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Too much amniotic fluid: What causes polyhydramnios in pregnancy?

The condition occurs in roughly 1 to 2% of pregnancies.

When I was pregnant with my first child, I didn’t pop. I exploded. At 26 weeks, a well-meaning stranger asked if I had passed my due date. Passed my due date? I hadn’t even entered my third trimester. Shortly after, I was I was diagnosed with a condition called polyhydramnios.

What is Polyhydramnios

Polyhydramnios is the presence of excess amniotic fluid — the protective liquid that surrounds an unborn baby in the uterus during pregnancy. It occurs in roughly 1 to 2% of pregnancies, according to the Mayo Clinic.

It's typically seen in the second half of pregnancy.

How is it diagnosed?

If your uterus is measuring two or more weeks ahead of your expected due date, and your healthcare provider suspects polyhydramnios, they’ll order an ultrasound. If your amniotic fluid index (AFI) is greater than 24 centimeters, you have polyhydramnios. A normal AFI ranges from 5 to 24 centimeters.

“Polyhydramnios is classified as mild, moderate or severe,” David Colombo, division chief of maternal fetal medicine at Spectrum Health, told TODAY Parents. “We get more concerned the higher the number is.”

What causes polyhydramnios in pregnancy?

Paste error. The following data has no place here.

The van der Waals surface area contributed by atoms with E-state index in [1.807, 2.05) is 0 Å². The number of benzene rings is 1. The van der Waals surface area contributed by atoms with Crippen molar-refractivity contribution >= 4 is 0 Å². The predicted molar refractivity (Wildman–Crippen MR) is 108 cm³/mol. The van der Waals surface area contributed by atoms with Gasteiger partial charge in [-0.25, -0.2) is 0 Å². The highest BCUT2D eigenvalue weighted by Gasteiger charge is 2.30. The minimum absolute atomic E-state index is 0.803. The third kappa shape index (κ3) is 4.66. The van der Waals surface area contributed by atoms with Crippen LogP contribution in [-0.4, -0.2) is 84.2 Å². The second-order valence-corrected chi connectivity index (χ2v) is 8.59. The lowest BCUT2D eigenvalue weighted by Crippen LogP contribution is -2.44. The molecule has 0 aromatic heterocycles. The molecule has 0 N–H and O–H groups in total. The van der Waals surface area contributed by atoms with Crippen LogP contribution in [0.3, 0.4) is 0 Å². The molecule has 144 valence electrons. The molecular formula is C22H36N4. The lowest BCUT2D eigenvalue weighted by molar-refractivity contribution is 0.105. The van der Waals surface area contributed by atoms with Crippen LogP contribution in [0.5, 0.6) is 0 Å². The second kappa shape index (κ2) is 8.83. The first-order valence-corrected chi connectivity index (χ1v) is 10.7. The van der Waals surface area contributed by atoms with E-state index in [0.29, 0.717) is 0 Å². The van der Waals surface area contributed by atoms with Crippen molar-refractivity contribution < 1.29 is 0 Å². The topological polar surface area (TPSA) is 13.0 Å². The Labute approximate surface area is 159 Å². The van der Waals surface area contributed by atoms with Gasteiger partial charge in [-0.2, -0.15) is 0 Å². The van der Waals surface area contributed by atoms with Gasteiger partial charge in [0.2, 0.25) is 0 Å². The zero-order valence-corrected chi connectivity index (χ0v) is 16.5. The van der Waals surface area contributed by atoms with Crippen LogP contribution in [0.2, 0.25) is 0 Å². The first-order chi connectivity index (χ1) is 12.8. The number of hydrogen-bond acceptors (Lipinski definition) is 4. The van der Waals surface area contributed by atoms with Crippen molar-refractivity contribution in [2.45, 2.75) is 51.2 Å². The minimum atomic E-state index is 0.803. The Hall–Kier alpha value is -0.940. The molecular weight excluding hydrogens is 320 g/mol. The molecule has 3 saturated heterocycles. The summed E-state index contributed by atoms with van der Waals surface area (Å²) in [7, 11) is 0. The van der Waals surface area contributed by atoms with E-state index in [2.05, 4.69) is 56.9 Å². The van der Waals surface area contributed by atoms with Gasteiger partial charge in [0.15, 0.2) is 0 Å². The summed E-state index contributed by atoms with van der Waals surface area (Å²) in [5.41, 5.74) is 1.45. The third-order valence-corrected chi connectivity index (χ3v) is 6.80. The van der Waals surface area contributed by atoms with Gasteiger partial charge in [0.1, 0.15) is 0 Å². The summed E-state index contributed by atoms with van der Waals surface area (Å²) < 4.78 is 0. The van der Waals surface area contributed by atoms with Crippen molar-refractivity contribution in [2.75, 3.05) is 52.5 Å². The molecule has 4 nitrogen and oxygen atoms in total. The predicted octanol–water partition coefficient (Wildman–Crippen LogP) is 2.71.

Polyhydramnios is often associated with gestational diabetes.

“When a mother’s blood sugar is high, she’ll pee more and then the baby will pee more,” Columbo said, noting that amniotic fluid after 20 weeks of pregnancy is mostly baby urine. (Yes, they drink their own urine!)

If gestational diabetes is ruled out, your doctor will look for other causes such as chromosomal abnormalities and obstructions.

“Children who have an obstruction between the mouth and the stomach will have extra fluid because they can’t drink and the fluid doesn’t get absorbed,” Colombo explained. “Sometimes structural abnormalities can cause polyhydramnios. New antibodies in the blood and viral infections can cause the fluid to be high. There’s really a whole list of things that we look for.”

Should I be worried about polyhydramnios?

The short answer is no, if you are being monitored by a health care professional.

“There is an increased risk for fetal demise. You’re also more likely to go into labor early,” Colombo said. “But we follow the fluid about every two weeks to see how high it’s getting.”

Colombo noted that women with polyhydramnios also undergo weekly or bi-weekly non-stress tests, which monitor the baby’s heart rate in response to its movements. If you have a severe case of polyhydramnios, your doctor might recommend delivering at 38 weeks gestation.

Bottom line: Remain calm and stay on top of your doctors appointments.

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